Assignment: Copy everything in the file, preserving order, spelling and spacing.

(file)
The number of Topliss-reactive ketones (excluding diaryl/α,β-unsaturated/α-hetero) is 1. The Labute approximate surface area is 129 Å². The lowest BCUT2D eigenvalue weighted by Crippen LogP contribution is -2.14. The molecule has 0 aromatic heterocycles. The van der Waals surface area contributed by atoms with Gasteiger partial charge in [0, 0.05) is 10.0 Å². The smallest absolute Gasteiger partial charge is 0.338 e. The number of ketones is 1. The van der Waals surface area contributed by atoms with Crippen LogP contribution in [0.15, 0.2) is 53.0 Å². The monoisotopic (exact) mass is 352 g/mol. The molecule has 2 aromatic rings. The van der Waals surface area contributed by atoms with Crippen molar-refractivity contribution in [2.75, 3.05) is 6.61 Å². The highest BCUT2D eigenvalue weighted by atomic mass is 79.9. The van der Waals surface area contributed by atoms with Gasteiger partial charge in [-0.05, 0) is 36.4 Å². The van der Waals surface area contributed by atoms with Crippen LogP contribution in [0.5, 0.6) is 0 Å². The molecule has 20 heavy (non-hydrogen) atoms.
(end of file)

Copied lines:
The number of Topliss-reactive ketones (excluding diaryl/α,β-unsaturated/α-hetero) is 1. The Labute approximate surface area is 129 Å². The lowest BCUT2D eigenvalue weighted by Crippen LogP contribution is -2.14. The molecule has 0 aromatic heterocycles. The van der Waals surface area contributed by atoms with Gasteiger partial charge in [0, 0.05) is 10.0 Å². The smallest absolute Gasteiger partial charge is 0.338 e. The number of ketones is 1. The van der Waals surface area contributed by atoms with Crippen LogP contribution in [0.15, 0.2) is 53.0 Å². The monoisotopic (exact) mass is 352 g/mol. The molecule has 2 aromatic rings. The van der Waals surface area contributed by atoms with Crippen molar-refractivity contribution in [2.75, 3.05) is 6.61 Å². The highest BCUT2D eigenvalue weighted by atomic mass is 79.9. The van der Waals surface area contributed by atoms with Gasteiger partial charge in [-0.05, 0) is 36.4 Å². The van der Waals surface area contributed by atoms with Crippen LogP contribution in [0.5, 0.6) is 0 Å². The molecule has 20 heavy (non-hydrogen) atoms.